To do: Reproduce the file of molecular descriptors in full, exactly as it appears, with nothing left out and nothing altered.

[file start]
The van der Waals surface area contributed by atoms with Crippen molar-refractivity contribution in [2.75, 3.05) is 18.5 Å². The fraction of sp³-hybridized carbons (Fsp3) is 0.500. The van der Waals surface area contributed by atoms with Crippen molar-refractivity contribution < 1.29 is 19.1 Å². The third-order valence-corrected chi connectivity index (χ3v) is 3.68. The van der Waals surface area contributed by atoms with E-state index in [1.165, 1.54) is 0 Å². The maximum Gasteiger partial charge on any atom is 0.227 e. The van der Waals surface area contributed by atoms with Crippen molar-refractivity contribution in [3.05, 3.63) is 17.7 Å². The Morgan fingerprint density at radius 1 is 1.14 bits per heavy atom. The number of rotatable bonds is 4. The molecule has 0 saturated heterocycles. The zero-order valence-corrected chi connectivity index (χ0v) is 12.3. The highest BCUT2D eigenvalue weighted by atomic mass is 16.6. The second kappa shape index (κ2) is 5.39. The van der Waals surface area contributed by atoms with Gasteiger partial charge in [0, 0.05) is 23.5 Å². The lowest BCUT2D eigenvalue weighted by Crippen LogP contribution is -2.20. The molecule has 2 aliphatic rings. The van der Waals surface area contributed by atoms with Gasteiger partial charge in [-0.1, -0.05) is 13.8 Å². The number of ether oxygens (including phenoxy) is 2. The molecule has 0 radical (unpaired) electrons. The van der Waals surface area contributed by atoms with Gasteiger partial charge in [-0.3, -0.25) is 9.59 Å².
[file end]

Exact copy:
The van der Waals surface area contributed by atoms with Crippen molar-refractivity contribution in [2.75, 3.05) is 18.5 Å². The fraction of sp³-hybridized carbons (Fsp3) is 0.500. The van der Waals surface area contributed by atoms with Crippen molar-refractivity contribution < 1.29 is 19.1 Å². The third-order valence-corrected chi connectivity index (χ3v) is 3.68. The van der Waals surface area contributed by atoms with E-state index in [1.165, 1.54) is 0 Å². The maximum Gasteiger partial charge on any atom is 0.227 e. The van der Waals surface area contributed by atoms with Crippen molar-refractivity contribution in [3.05, 3.63) is 17.7 Å². The Morgan fingerprint density at radius 1 is 1.14 bits per heavy atom. The number of rotatable bonds is 4. The molecule has 0 saturated heterocycles. The zero-order valence-corrected chi connectivity index (χ0v) is 12.3. The highest BCUT2D eigenvalue weighted by atomic mass is 16.6. The second kappa shape index (κ2) is 5.39. The van der Waals surface area contributed by atoms with Gasteiger partial charge in [0, 0.05) is 23.5 Å². The lowest BCUT2D eigenvalue weighted by Crippen LogP contribution is -2.20. The molecule has 2 aliphatic rings. The van der Waals surface area contributed by atoms with Gasteiger partial charge in [-0.1, -0.05) is 13.8 Å². The number of ether oxygens (including phenoxy) is 2. The molecule has 0 radical (unpaired) electrons. The van der Waals surface area contributed by atoms with Gasteiger partial charge in [-0.3, -0.25) is 9.59 Å².